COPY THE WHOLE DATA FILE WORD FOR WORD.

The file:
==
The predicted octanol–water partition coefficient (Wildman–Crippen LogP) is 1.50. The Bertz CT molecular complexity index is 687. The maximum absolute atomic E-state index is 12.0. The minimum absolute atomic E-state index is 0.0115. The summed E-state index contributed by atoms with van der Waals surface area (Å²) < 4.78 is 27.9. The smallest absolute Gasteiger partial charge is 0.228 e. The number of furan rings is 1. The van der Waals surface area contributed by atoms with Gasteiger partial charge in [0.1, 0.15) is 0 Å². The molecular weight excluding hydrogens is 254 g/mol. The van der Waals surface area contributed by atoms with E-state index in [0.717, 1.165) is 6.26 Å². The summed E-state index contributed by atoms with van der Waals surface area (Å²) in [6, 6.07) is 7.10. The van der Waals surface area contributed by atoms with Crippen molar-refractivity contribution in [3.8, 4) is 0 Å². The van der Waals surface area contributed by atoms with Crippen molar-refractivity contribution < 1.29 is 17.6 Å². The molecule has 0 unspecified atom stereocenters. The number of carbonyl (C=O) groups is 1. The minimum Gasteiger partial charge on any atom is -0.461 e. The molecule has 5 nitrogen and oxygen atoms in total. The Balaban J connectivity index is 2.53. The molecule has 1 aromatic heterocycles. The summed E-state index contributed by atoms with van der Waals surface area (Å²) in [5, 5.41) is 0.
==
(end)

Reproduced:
The predicted octanol–water partition coefficient (Wildman–Crippen LogP) is 1.50. The Bertz CT molecular complexity index is 687. The maximum absolute atomic E-state index is 12.0. The minimum absolute atomic E-state index is 0.0115. The summed E-state index contributed by atoms with van der Waals surface area (Å²) < 4.78 is 27.9. The smallest absolute Gasteiger partial charge is 0.228 e. The number of furan rings is 1. The van der Waals surface area contributed by atoms with Gasteiger partial charge in [0.1, 0.15) is 0 Å². The molecular weight excluding hydrogens is 254 g/mol. The van der Waals surface area contributed by atoms with E-state index in [0.717, 1.165) is 6.26 Å². The summed E-state index contributed by atoms with van der Waals surface area (Å²) in [6, 6.07) is 7.10. The van der Waals surface area contributed by atoms with Crippen molar-refractivity contribution in [3.8, 4) is 0 Å². The van der Waals surface area contributed by atoms with Crippen molar-refractivity contribution < 1.29 is 17.6 Å². The molecule has 0 unspecified atom stereocenters. The number of carbonyl (C=O) groups is 1. The minimum Gasteiger partial charge on any atom is -0.461 e. The molecule has 5 nitrogen and oxygen atoms in total. The Balaban J connectivity index is 2.53. The molecule has 1 aromatic heterocycles. The summed E-state index contributed by atoms with van der Waals surface area (Å²) in [5, 5.41) is 0.